Monday, November 23, 1964
Yesterday was the anniversary of the assassination of President Kennedy. The news media was all over the story, replaying the assassination and the funeral. Hank had the TV on in the faculty lounge for most of the day. Ordinarily, TV was limited for the seminarians, but November 22 was no ordinary day. They were allowed to watch the TV in the auditorium. Everyone was there at some point. A few were there for most of the afternoon, including one fellow who spent the entire day there.
On Friday, I had assigned each class to write something about Kennedy, the assassination, the funeral, his legacy, or whatever. Even though the country was moving on, it was still a raw memory.
Today, the seminarians read from their essays. Everyone had a chance to read at least a paragraph, and we had enough time to talk about the event and its ramifications. Nothing about Dingo Dave came up.
But today was a big day on that score. I picked up Butch at home at 3:30 and headed towards Fort Wayne, where the judge had sent Dave, doing a kindness for his mother who lived in the area. The house was victorian style, no visible bars or restraints. The rule was that anyone who escaped—or tried to—would be shipped to a different, more institutional setting. The home director met me at the door and ushered the two of us into a waiting area. He explained the procedure, which consisted of me staying put in the waiting room and Butch visiting with Dave in a separate room, where he would be chaperoned by an adult attendant standing out of earshot.
The director and Butch left, while I picked up a magazine. Little more than a half hour later they returned.
"So?" I said, once we were in the car.
"Isn't my visit supposed to be confidential?"
"Yes and no," I said. "Yes, by my agreement with you, you are to keep the visit confidential with respect to the seminarians and almost all others. No, you do not have to keep the visit confidential from me, and that's also by agreement."
"My deal with you is that you could visit Dingo Dave with the understanding that you are a member of the team, the only team that is interested in finding out the real truth about what happened. You understand that?"
"You are free to keep your visit confidential from me—that's your choice. But I would take that as your decision to not be part of the team. Does that make sense?"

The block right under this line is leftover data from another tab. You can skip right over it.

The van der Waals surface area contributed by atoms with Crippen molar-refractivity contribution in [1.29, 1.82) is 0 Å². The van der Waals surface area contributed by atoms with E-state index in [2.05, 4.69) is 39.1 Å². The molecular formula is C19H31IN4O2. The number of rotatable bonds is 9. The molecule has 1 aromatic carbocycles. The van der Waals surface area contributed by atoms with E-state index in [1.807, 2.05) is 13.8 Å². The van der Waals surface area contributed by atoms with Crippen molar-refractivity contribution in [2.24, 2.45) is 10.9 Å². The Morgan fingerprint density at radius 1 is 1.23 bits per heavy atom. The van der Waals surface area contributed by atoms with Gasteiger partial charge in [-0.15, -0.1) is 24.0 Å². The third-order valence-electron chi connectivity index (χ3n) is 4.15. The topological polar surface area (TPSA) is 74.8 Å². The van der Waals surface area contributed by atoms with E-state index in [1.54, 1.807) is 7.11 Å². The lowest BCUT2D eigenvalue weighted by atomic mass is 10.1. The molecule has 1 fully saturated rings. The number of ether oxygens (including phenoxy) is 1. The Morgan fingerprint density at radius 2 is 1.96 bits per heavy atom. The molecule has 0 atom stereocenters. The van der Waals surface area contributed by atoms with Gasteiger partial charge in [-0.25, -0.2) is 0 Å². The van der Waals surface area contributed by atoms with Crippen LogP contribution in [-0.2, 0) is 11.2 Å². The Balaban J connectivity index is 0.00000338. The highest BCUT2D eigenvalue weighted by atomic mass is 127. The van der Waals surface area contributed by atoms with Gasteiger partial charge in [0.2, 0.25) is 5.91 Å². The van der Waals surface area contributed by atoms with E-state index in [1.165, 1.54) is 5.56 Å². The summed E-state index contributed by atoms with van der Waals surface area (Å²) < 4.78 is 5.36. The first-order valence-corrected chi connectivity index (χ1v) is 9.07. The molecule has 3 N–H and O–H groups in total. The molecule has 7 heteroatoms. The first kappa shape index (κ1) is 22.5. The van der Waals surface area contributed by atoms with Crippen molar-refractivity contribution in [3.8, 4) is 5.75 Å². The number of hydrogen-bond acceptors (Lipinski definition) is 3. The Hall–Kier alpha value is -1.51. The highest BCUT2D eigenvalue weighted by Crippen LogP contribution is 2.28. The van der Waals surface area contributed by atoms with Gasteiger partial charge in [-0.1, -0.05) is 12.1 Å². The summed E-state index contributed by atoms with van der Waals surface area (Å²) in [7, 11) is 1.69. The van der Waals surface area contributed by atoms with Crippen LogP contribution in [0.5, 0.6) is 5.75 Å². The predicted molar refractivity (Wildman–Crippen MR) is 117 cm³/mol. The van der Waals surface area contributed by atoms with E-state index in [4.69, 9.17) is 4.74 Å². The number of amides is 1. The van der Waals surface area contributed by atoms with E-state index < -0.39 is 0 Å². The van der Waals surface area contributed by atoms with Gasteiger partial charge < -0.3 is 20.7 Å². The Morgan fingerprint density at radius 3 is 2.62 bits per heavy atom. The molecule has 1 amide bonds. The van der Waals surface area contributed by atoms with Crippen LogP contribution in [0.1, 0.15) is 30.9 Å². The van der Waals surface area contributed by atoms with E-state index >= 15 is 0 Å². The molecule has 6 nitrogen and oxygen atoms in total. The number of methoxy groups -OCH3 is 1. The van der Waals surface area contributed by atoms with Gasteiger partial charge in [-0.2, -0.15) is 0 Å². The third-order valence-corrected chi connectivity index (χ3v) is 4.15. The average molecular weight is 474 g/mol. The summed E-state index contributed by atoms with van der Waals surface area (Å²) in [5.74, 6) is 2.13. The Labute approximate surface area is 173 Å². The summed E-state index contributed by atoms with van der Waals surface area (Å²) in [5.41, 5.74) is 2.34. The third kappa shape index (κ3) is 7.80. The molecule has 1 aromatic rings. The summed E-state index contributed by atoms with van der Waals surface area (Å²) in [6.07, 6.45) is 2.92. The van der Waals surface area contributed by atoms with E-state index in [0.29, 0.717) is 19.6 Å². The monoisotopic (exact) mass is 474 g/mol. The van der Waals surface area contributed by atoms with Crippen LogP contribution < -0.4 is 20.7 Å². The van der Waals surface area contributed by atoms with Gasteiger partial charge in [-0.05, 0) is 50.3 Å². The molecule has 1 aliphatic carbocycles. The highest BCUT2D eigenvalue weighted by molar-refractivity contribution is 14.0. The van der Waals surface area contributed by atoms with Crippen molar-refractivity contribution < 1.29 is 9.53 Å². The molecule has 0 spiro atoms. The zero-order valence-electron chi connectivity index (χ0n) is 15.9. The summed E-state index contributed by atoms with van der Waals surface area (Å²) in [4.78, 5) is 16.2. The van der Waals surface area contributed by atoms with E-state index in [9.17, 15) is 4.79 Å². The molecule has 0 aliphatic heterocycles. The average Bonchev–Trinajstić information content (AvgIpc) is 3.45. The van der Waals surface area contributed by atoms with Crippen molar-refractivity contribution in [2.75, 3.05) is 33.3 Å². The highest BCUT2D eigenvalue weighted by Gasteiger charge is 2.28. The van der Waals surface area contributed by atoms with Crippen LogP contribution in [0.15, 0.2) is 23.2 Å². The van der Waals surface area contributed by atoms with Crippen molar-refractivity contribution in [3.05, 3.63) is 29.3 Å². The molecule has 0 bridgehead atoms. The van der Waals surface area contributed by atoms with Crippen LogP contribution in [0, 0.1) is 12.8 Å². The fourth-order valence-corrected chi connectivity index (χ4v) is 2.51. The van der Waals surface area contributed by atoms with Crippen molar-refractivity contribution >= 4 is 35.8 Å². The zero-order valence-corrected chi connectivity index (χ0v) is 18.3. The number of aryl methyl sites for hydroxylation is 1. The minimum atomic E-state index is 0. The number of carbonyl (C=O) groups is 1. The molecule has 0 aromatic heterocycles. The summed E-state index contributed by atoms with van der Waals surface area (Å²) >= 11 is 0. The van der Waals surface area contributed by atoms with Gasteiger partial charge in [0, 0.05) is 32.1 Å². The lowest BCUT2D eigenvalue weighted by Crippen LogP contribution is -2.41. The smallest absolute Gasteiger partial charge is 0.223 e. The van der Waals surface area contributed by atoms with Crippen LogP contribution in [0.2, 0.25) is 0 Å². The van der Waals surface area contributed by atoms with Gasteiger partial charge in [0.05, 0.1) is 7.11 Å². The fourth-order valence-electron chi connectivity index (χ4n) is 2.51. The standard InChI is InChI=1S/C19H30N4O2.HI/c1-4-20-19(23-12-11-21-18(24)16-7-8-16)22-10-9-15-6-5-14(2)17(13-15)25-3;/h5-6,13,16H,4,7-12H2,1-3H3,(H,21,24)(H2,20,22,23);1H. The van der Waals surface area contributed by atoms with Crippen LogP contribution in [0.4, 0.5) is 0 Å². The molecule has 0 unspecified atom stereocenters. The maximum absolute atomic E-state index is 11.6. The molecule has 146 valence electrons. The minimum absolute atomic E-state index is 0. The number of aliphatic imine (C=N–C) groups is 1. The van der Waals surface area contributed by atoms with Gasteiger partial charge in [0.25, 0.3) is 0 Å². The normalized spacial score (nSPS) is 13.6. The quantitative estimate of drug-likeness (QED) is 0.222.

"What if I think it is in Dave's best interest to not share what he said with you?"
"That could be the case, but it would make it tough for me to rely on you to do anything else."
"You're relying on me?"
"Isn't it obvious? I can't talk to Dave. You can, and you did."
Silence. Then, "He didn't do it."
"What makes you say that?"
"He's not a liar, Dad. He admitted what he did and denied what he didn't do. I believe him."
Good point. I suggested that we accept, for the moment, that Dave was telling the truth. In this case, we would accept that he he could have poisoned Father Fox but didn't, that he created the collages that went up on the priest's door, that he placed an envelope containing something into Father Grieshaber's mail cubby. This was quite believable, but it left me with two questions for Butch
"First," I said, "Why did he do those collages?"
"He did them for his brother," Butch said.
On a simple level, this seemed obvious, based on what the two admitted to. But it didn't explain why. What was going on in their heads? Dan clearly had an issue with Father Fox, but Dave didn't have him as a teacher and didn't appear to interact with him. And why would he help his brother out in this way? Butch agreed to pursue this on his next visit.
"Second," I said. "Who gave him the envelope, which we assume contained the threatening note?"
Another good question. "Yea, maybe," said Butch.
"So it could be complicated. Maybe Dave helped his brother out, participated in some way, but he wasn't the instigator."
"Yes, but ..."
Butch finished my sentence. "Dave was the one that stuck it to the door."
"But you don't think he worked alone," I said. "Why not?"
"Didn't the collage make fun of Father Fox as a queer?"
"Homosexual—and we don't know that."
"You don't know if the collage made fun of him as, uh, homosexual?"
"No, I mean, yes we know it did," I said. "But we don't know that Father Fox was a homosexual."
"Oh, okay. The thing is Dave didn't care that much about the homo, uh, homosexual issue. It was just something he got from his brother. For Dave, it wasn't that big a deal. Dave didn't have him in class. I don't think Dave ever said 'hi' to him."
"So that's why you don't think he was, let's say, the instigator of the collage. Okay, I think the detectives believe his brother was involved in that, so it makes sense. What about the threatening letter?"
Butch look puzzled. "He told me he might have done that."
"Might have? That's weird."
"Well, he said he put something in Father Grease's mailbox for someone—he didn't know what it said and he didn't know who he did it for."
"Really, Dad. You're doing a grammar lesson?"
"So he delivered the message," I said. "Maybe he didn't know what the message said, but he had to know who gave it to him."
"He's protecting someone," Butch said.
"Whom," Butch said.
"Got me. Good one. For whom did he do it."
"He wouldn't say."
"Okay, good. Perhaps his brother again. Or someone else. We're onto something. Nice work. Remember. mum's the word. Not even to your sister, especially not to your sister. I haven't brought her into this game—yet."
By the time we got back to South Bend, I was convinced that Dave's brother, Dan, was the instigator of the collage episode and was motivated by his fears about homosexuality. I was equally convinced that someone else was involved in the threatening letter, someone who might be the clue to Father Fox's murder.